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The following is a response to an article I read in the paper today.


Ok. I am wondering how many of these politicians who are concerned that the bag ban would adversely affect the poor actually KNOW what it is like to be poor. Let’s not even get into the struggles of living in a food dessert, affordability of quality food, transportation lapses that hinder even getting to a grocery store (an affordable one) or that most folks who may be “adversely affected” don’t make a living wage…

I grew up with few economic advantages (this is for my mom who argues whether or not we were “poor”). Most of the people I knew used reusable bags at the grocery store. They were bigger, sturdier, and could be used for other purposes (like at the laundromat). They were relatively inexpensive and if one was really on their game, these bags could be obtained for free at various events and giveaways. You were really “winning” at life if you could score a few free bags. To this day, I have a thing for bags (not purses, bags). And I’m not alone. I’ll often show up at my mom’s house and she’ll say “where’d you get that bag?”…which means I likely won’t be leaving with it. I have an aunt who, for most of my life, has had jobs that gave away all types of “swag” in the form of bags sometimes. You knew it was a nice bag if you asked “where’d you get that bag” or “nice bag” and Auntie’s quick reply was “NO. You can’t have my bag!” and she’d chuckle. (But depending on how things went, you may get that bag at the end of the day anyway.)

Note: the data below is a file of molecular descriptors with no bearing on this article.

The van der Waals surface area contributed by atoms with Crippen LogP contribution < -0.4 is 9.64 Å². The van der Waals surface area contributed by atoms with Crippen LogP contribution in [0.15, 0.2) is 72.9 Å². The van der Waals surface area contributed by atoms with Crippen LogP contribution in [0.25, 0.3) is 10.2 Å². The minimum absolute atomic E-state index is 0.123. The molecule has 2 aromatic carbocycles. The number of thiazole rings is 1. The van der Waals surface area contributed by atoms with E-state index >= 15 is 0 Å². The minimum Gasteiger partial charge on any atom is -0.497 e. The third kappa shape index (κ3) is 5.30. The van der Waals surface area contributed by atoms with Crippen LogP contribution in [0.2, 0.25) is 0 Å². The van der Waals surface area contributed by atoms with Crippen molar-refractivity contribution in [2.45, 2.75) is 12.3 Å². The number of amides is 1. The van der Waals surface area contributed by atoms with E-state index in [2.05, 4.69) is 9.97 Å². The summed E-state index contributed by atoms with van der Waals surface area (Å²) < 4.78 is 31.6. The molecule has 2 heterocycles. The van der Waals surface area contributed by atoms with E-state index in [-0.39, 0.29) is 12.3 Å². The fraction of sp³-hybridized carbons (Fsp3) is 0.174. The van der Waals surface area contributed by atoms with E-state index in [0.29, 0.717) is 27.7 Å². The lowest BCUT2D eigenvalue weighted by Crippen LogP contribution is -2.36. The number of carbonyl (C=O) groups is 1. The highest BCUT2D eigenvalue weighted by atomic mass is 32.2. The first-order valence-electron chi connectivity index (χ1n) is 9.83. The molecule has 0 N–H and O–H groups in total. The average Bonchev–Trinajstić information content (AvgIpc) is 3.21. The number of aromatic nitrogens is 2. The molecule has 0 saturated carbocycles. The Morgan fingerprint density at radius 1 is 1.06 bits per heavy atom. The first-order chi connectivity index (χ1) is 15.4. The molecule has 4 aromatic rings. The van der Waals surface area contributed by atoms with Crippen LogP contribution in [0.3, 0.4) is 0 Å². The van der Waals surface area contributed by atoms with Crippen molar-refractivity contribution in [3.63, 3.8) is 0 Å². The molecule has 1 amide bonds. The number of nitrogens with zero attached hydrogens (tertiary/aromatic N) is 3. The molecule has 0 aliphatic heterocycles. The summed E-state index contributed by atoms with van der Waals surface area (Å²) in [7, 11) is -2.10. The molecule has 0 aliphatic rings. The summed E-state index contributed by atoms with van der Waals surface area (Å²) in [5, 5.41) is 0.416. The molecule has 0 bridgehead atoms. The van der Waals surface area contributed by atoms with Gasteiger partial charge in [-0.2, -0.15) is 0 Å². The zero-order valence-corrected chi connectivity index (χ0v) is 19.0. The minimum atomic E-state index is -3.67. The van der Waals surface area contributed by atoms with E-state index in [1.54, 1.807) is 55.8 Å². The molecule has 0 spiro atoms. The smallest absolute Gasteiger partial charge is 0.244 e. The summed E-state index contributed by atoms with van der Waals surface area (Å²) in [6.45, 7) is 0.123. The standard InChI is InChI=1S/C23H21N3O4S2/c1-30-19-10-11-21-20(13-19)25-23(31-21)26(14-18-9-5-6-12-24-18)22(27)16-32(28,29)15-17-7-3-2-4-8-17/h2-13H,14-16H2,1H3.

So, poor folks always had reusable bags. Well before recycling became de rigor, poor folks reused the grocery bags. Anyone over a certain age remembers covering books with brown paper bags. I have clear memories of the closet where my grandmother stored the neatly folded paper bags. Later, when the plastic bags came into use, she’d have the grocery clerk “double bag” her groceries. Either paper in paper if the items were heavy, or paper in plastic if the items were cold or wet. If a bag could be used again it was. My husband’s grandmother showed me how to fold plastic grocery bags into tiny rosettes for more effecient storage. These examples of reuse are probably Depression Era habits, but they serve us well. I remember the first time I learned of “recycling” and thinking “Who just throws stuff away!?” I come from a family full of reusers. “Waste not, want not” would go on a family crest if we had one. It is such an ingrained practice that in my own nuclear family we find ourselves saving things “in case” they can be used later. It is an art, not a science…and a slippery slope to clutter and hoarding. But I digress…

It is not my place to judge what people spend their money on. But seriously, if you smoke or drink sodas regularly, you can afford the one time expense of buying a few reuseable bags. It is a bit of a hassle, sure. I often don’t remember to bring my bags into the store (even though I keep them in the trunk of my car!) Then when I am in line, I am either too lazy or it is too inconvenient for me to go out to the car and get them. But I am going to reuse the plastic bags anyway, so why not take them? Also, I don’t litter. My bags are always in my possesion or contained.

I doubt the bag debate has as much to do with concerns for the poor as it does for the concerns of politics and not making voters angry enough to remember this small slight and not pay attention to the really big ones that truly hurt the economically disadvantaged.

And let’s not forget the other aspects. There is little industry support for this ban on plastic grocery bags. Stores advertise on those bags. Union workers make those bags. Another group of workers make the machines that make those bags. Even people who clean up litter are helped (in an ironic way) by those bags.

I don’t doubt that in the long run, our planet is cleaner without all of these plastic grocery bags. Especially my city which seems to be a mess of bags along curbs and in trees. (Note: this seems to be more prevalent in some neighborhoods than others and that is a whole ‘nuther conversation.) But can being a good steward of the Earth really be legislated? Some would say yes. I’m not sure. If the bill passes, it will mean I’ll be forced to remember to bring my bags into the store. That is a good thing, certainly. Don’t be threatened if I see you and ask “where’d you get that bag”. 🙂